Artists can capture the soul and spirit of the place they live and work in – I love meeting them and hear about their inspiration. The North East Open Studios festival in Aberdeen and Aberdeenshire is one of ten Aberdeen Festivals and gives visitors the opportunity to peek inside artist spaces and meet the makers. I travelled to NEOS in September 2018 and met three local artists I would like to tell you more about!
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This post was sponsored by Visit Aberdeenshire and Aberdeen Festivals. All opinions are my own.
Have you ever travelled for a festival? I think festivals are the perfect reason to pack your bags, head out and experience a destination at its most vibrant, bustling and colourful. I’ve travelled to Shetland for the Viking fire festival Up Helly Aa, to the Faroe Islands for the musical G! Festival and happened to visit Berneray during Berneray Week and managed to catch a traditional live music performance. Each of these visits was made extra special by connecting with locals who also participate in the festivals. Events like that turn locals and visitors alike into discoverers, break down boundaries and make for instant ice-breakers in conversations.
That’s why I was super excited when VisitAberdeenshire and Aberdeen Festivals invited me to join this year’s North East Open Studios festival and meet some of the local artists in Aberdeen and Aberdeenshire. I packed my bag and road-tripped around the area for 3 days, meeting artists along the way and getting to the bottom of their art and their inspiration.
Edinburgh is not Scotland’s only festival city! Aberdeen and the surrounding region of Aberdeenshire are home to a thriving festival landscape. Throughout the year, from February to November, Aberdeen Festivals presents 10 major cultural festivals covering a variety of art forms and speaking to all kinds of interests. Whether you love music, want to peek inside an artist’s studio space, enjoy a dance performance or learn new facts about science and technology – Aberdeen Festivals has an event for you.
The 10 member festivals are SPECTRA, a festival of light and music, Aberdeen Jazz Festival, May Festival at the University of Aberdeen’s Old Aberdeen campus, Look Again, a visual art and design festival, Scottish Traditional Boat Festival in Portsoy, TechFest, a festival of science, technology, engineering and maths, North East Open Studios (NEOS), True North music festival, DanceLive and sound festival of new music.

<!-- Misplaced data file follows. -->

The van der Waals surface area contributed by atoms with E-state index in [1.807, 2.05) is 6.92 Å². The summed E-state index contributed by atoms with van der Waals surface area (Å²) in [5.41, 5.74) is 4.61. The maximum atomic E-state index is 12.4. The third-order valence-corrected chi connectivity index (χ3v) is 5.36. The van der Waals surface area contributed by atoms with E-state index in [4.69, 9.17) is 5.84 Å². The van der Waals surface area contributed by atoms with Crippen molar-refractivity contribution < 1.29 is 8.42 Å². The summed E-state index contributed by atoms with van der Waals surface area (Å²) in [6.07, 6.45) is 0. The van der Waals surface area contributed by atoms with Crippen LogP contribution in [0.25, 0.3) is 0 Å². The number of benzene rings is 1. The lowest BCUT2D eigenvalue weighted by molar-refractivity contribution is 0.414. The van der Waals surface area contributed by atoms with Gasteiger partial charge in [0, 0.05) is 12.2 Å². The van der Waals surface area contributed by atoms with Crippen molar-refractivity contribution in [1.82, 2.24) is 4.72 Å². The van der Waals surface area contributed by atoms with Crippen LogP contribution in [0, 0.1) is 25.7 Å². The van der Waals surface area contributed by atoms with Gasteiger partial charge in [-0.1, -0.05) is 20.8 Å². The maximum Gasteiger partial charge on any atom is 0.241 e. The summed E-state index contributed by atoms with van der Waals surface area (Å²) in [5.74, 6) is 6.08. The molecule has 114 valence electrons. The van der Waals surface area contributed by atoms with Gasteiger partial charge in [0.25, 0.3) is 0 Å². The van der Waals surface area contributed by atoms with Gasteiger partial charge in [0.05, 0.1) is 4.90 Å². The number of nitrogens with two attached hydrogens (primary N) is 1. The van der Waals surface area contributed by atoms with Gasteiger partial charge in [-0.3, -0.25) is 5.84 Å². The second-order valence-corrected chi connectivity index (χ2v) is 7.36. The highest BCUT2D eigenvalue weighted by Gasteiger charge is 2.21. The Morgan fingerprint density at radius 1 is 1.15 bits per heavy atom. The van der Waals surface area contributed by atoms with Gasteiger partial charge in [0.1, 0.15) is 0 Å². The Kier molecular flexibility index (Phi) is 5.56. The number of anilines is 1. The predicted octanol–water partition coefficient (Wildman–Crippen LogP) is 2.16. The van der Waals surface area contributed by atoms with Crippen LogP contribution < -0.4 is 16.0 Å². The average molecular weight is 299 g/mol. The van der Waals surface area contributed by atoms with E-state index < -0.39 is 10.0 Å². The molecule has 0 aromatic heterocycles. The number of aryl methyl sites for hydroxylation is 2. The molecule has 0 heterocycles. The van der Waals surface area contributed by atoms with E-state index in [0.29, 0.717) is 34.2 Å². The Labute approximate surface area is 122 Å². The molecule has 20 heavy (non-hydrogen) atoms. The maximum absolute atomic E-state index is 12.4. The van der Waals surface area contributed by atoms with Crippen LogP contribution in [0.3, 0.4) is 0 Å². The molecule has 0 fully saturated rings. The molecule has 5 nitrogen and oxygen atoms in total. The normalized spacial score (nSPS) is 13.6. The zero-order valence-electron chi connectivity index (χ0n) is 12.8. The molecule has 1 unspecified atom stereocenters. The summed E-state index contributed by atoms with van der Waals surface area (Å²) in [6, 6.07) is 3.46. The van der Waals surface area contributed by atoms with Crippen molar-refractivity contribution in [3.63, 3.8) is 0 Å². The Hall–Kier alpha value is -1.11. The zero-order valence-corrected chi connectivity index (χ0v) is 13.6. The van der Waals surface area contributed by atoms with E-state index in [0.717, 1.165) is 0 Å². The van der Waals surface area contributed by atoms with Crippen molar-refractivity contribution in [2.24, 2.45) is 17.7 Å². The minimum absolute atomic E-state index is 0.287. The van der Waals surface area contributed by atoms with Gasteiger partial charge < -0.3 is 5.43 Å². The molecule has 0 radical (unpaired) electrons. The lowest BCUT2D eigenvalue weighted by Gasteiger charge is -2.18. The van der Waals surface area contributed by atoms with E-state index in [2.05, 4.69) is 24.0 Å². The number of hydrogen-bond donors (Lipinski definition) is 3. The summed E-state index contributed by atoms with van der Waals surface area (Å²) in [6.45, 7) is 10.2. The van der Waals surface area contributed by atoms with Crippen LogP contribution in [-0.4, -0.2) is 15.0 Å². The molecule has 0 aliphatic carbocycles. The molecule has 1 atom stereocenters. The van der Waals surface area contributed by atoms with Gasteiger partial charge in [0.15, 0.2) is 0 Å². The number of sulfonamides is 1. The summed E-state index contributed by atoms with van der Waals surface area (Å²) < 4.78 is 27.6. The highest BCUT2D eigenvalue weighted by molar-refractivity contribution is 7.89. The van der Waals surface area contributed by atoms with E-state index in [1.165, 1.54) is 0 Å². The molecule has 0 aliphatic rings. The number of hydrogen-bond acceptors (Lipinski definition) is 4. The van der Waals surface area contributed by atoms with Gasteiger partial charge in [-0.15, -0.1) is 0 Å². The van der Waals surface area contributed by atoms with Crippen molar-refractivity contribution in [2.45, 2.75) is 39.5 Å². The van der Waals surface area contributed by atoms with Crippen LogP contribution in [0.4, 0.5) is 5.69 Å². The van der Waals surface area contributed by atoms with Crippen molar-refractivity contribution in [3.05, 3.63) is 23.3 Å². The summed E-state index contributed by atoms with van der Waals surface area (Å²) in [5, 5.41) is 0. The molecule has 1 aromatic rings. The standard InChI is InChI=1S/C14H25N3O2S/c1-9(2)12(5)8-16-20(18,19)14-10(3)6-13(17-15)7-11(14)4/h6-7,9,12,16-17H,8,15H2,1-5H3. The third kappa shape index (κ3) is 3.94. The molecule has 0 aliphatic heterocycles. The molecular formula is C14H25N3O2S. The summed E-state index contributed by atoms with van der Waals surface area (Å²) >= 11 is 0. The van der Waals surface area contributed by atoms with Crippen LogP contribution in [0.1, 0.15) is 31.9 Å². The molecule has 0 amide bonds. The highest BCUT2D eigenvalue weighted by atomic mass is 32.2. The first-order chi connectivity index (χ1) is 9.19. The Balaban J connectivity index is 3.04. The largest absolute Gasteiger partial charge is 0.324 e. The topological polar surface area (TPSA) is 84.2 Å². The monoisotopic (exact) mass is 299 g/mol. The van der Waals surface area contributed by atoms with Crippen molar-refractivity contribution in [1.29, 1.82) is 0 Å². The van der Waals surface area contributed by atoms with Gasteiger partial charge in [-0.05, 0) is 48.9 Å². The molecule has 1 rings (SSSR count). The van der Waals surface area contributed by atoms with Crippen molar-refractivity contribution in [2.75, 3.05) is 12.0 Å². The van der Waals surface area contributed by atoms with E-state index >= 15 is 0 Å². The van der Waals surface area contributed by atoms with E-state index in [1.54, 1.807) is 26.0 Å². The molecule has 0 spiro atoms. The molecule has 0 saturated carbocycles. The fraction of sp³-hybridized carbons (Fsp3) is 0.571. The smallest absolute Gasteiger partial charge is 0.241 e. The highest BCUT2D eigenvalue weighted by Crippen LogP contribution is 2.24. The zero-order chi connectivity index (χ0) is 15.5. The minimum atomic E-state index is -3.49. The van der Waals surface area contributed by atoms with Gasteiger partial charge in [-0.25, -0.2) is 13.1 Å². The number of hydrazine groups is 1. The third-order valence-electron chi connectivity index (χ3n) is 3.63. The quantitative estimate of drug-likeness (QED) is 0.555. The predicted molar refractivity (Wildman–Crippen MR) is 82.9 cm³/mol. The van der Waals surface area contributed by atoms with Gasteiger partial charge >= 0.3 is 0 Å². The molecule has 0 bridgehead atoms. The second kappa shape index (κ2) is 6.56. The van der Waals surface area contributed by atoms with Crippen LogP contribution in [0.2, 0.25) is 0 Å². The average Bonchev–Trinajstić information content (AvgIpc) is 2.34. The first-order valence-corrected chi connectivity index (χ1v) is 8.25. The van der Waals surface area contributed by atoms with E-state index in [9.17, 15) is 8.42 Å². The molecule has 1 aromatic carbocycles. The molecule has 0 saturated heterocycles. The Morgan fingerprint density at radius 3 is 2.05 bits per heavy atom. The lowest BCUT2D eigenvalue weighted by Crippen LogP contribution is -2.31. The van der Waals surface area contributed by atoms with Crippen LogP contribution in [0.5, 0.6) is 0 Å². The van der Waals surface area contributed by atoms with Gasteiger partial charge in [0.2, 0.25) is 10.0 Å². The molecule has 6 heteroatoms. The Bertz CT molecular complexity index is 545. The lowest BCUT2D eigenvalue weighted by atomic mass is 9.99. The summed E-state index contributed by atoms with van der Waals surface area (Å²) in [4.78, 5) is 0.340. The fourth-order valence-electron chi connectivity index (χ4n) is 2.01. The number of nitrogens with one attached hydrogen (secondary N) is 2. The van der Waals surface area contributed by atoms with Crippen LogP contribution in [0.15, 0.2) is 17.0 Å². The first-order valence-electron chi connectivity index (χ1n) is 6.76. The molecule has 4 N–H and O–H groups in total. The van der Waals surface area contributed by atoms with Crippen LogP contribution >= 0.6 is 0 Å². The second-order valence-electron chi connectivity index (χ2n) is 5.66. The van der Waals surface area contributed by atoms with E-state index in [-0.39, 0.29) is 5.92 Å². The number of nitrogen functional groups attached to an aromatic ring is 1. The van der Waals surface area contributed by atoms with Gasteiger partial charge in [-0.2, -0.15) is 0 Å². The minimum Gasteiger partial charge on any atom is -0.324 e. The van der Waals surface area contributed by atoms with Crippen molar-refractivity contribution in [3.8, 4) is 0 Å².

North East Open Studios (NEOS)
One of the UK’s largest open studios events, North East Open Studios (NEOS) takes places across 9 days in September. Artists and makers all over Aberdeen and Aberdeenshire open their studio spaces to the public, enabling visitors to see where and how they get their creative juiced flowing. Some even do live demonstrations of their work or host workshops to share their skills and crafts.
I was psyched to be a part of that. One look at the brochure was enough to see that this area of Scotland is filled to the brim with creativity and talent.
Art is such a personal thing – it can be quite hard to understand (or explain) where the inspiration for a piece came from and it’s easy to forget sometimes that there is always a person behind every piece of jewellery, art print or ceramics you buy. Visiting a maker in their sacred space, learning what inspires them and seeing where they create their unique artwork is a fantastic way to get close up with their art and forge a personal connection.
Meet the artists of Aberdeenshire
With this in mind, I met three artists working in different corners of Aberdeenshire: landscape painter Wendy Crichton who sets up studio in her Aberdonian conservatory and shares her art in a garden gallery; seascape painter Frances Innes who has transformed the attic of her townhouse in Peterhead into a cosy gallery space; and basket weaver Helen Jackson who is part of the Banchory-based artist collective Heckleburn Quines.
Wendy Crichton, Aberdeen
“I’m not a trained artist, but I’m also not scared to put myself out there either.” Wendy Crichton joined NEOS for the first time in 2017. Selling several images she had put up at her local GP’s surgery, gave her the confidence boost she needed for that. Her first year was a great success – many people came and showed an interest in Wendy’s work. Loving the experience, she hosted again in 2018, showing off her conservatory workspace and her gallery space in a quirky shed in the middle of her wonderful garden – painting is by far not Wendy’s only creative talent! Surrounded by the busy neighbourhood of Bridge of Don in the north of Aberdeen, her garden feels like a calm retreat to me, far away from the bustle and noise of the city.
After her children had left the house, Wendy was looking after her mother-in-law. When she passed away, Wendy was suddenly left with a lot of time at her hands – time she wanted to fill with a creative outlet. She enrolled in an art class at Aberdeenshire College, took an interest in painting and continued her training at the local community centre. The teacher there did not prescribe what motifs or styles they should paint, but rather encouraged her students to paint what they were really interested in – and in Wendy’s case, that was Scotland’s beautiful landscapes.
Wendy tells me, she tried for a while to paint landscapes which she thought people would be interested in – paintings of Skye when she was exhibiting on the West Coast, or Portsoy when she set up her stall at the Portsoy Boat Festival – but somehow, those paintings did not sell in the places she painted them for, and she went back to painting just what she felt like. In her gallery, I found beautiful sceneries from Plockton next to the romantic cobbled lanes of Old Aberdeen and detailed studies of colourful puffins.
“I still get slightly – you when you’re painting and people are coming and looking at what you’re doing – I get slightly embarrassed, in case they think it’s crap or something. I don’t have the confidence.” And yet, selling the first painting of her life, up at a gallery in northern Scotland, felt amazing. It’s weird to sell a painting, she tells me, but in the end, selling one means she has new space for the next project.
There are a few paintings though, Wendy would never sell – and NEOS was a great opportunity for me to see some of these mounted on the walls of her workspace.
Frances Innes, Peterhead